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Hematol J. 2004;5 Suppl 1:S50-61.

Use of fludarabine in the treatment of mantle cell lymphoma, Waldenström's macroglobulinemia and other uncommon B- and T-cell lymphoid malignancies.

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  • 1Department of Haematology, Taunton and Somerset Hospital, Taunton, Somerset, UK.


After initial efforts using fludarabine as a single agent in the treatment of acute leukemia, its activity at lower and safer doses was demonstrated in chronic lymphocytic leukemia (CLL) patients who were refractory or had relapsed from traditional chemotherapies, representing a highly effective therapy for this condition. Fludarabine was also rapidly shown to be beneficial as first-line therapy in CLL. There is now considerable evidence that fludarabine is an effective agent in non-Hodgkin's lymphoma and in combination therapy for acute myeloid leukemia. Further, good responses are achieved when fludarabine-based approaches are used as conditioning regimens prior to transplantation procedures. The actions of fludarabine are not restricted to these settings and its potential role in the treatment of a range of uncommon T- and B-cell lymphoid malignancies is slowly emerging. This review will focus on the characteristics and treatment options for two B-cell disorders, mantle cell lymphoma and Waldenström's macroglobulinemia, with emphasis on the clinical activity of fludarabine. Additionally, the advantages of using fludarabine-containing regimens for a range of other lymphoproliferative conditions will also be discussed. These include B-cell neoplasms such as the CLL variant prolymphocytic leukemia, hairy cell leukemia and mucosa-associated lymphoid tissue-derived lymphomas; the T-cell disorders cutaneous T-cell lymphoma, angioimmunoblastic lymphadenopathy and other rarer T-cell diseases; and aggressive variants of non-Hodgkin's lymphoma including Richter's syndrome.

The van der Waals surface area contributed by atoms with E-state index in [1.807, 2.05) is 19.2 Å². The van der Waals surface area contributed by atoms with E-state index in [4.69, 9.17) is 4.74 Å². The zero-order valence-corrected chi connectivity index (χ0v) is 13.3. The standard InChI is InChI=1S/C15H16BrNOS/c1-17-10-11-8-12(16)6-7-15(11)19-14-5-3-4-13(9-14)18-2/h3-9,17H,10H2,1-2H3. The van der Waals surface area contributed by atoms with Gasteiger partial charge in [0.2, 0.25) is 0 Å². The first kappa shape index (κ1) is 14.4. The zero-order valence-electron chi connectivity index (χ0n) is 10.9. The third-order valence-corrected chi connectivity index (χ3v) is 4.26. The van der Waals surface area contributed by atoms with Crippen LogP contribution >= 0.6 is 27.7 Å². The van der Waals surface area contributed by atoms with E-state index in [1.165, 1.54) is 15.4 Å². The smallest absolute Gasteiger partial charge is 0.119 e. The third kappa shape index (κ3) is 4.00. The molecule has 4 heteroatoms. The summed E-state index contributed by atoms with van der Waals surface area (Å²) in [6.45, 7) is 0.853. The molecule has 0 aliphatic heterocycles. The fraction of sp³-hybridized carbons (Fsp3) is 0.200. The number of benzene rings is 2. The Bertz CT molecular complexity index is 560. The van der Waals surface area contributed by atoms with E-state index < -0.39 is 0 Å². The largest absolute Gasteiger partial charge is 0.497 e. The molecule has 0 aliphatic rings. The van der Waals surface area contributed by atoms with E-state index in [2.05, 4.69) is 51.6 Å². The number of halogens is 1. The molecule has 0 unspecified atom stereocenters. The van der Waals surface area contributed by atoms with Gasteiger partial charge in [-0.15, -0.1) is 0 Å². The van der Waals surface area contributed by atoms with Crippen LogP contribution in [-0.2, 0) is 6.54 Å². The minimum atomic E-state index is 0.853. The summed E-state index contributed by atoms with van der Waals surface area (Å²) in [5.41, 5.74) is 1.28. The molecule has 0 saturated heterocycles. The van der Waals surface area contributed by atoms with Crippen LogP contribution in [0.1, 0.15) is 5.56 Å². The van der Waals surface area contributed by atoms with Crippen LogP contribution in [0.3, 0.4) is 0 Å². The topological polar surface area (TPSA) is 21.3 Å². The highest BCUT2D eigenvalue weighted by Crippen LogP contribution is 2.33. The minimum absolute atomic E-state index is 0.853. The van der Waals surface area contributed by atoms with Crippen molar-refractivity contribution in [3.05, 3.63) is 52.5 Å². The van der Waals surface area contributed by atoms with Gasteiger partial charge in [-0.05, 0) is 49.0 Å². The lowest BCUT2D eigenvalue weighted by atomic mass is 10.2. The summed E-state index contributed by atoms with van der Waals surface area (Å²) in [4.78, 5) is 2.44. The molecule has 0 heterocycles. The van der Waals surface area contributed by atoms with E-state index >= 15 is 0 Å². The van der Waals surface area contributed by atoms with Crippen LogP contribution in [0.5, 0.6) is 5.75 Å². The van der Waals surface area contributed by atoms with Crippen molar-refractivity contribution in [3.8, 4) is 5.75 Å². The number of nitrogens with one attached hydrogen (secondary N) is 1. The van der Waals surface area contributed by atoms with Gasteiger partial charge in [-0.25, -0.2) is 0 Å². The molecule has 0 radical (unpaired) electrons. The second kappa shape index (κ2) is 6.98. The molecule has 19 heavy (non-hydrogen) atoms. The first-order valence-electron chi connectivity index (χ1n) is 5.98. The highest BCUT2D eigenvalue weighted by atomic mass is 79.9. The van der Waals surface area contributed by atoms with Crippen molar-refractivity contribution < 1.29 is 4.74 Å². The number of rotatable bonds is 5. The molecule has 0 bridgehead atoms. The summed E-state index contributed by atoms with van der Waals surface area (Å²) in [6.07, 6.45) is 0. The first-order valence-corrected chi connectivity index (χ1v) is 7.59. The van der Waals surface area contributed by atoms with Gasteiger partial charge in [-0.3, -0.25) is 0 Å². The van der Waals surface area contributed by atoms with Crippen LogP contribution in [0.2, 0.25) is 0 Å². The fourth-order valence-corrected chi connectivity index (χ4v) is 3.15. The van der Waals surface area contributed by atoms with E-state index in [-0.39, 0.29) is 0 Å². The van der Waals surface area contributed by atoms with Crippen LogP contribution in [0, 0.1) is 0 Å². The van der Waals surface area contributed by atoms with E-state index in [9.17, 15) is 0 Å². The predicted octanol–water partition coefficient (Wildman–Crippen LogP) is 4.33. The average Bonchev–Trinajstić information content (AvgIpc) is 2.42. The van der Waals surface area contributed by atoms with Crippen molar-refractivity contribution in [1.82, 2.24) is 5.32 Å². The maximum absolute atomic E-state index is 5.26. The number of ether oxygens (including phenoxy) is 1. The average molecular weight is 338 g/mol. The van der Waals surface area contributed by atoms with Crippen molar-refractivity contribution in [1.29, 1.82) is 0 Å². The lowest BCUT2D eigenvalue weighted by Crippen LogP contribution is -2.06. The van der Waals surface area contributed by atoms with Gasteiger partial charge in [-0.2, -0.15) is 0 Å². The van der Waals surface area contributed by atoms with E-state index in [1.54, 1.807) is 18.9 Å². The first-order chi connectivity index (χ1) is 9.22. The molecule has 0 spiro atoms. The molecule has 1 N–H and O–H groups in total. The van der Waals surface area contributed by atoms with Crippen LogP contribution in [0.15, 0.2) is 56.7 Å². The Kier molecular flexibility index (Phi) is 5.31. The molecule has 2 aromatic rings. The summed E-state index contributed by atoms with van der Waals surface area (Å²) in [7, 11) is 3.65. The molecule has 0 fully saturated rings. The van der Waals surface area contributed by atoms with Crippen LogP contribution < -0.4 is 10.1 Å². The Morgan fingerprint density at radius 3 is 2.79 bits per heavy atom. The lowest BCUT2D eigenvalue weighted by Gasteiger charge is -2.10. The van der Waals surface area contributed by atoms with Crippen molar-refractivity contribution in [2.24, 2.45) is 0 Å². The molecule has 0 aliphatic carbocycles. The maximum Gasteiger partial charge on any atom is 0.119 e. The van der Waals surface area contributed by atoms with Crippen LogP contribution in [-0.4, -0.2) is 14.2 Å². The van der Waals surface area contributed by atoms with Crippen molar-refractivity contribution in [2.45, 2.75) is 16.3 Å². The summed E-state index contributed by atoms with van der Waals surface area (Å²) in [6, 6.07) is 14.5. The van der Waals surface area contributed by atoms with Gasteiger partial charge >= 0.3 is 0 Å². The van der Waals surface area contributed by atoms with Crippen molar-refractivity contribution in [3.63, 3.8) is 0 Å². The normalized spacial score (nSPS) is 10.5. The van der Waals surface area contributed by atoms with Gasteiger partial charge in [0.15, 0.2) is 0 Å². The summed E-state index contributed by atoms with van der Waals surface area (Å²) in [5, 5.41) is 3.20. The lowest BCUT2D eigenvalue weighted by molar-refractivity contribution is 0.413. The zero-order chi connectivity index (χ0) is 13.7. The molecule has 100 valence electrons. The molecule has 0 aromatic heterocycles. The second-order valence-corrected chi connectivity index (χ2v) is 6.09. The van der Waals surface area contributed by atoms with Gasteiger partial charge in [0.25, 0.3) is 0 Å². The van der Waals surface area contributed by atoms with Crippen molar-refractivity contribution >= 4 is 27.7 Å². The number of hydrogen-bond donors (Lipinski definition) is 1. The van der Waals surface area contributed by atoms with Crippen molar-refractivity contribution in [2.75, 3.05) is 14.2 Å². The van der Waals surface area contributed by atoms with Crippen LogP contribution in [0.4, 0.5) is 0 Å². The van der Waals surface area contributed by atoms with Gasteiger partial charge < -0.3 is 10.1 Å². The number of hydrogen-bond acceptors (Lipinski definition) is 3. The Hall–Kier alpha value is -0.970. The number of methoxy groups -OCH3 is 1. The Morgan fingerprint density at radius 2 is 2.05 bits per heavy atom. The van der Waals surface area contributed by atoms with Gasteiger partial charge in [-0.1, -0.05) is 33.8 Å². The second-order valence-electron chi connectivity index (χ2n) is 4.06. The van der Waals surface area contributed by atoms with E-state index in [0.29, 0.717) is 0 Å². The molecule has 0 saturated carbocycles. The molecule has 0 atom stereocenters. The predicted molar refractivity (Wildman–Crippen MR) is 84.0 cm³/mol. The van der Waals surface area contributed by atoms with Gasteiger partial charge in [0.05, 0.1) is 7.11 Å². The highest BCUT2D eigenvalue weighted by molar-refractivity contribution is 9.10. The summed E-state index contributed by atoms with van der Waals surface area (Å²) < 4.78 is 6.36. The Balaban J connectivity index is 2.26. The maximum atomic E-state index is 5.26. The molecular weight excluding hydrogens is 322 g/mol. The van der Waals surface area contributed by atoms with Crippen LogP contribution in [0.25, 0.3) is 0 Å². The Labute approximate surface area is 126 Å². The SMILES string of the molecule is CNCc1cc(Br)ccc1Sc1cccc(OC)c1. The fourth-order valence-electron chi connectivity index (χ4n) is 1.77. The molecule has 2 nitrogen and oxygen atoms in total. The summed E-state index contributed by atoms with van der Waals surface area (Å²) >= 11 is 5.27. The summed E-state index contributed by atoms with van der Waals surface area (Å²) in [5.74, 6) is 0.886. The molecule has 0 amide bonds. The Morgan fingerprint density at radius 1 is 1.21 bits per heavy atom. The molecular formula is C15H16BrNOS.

[PubMed - indexed for MEDLINE]
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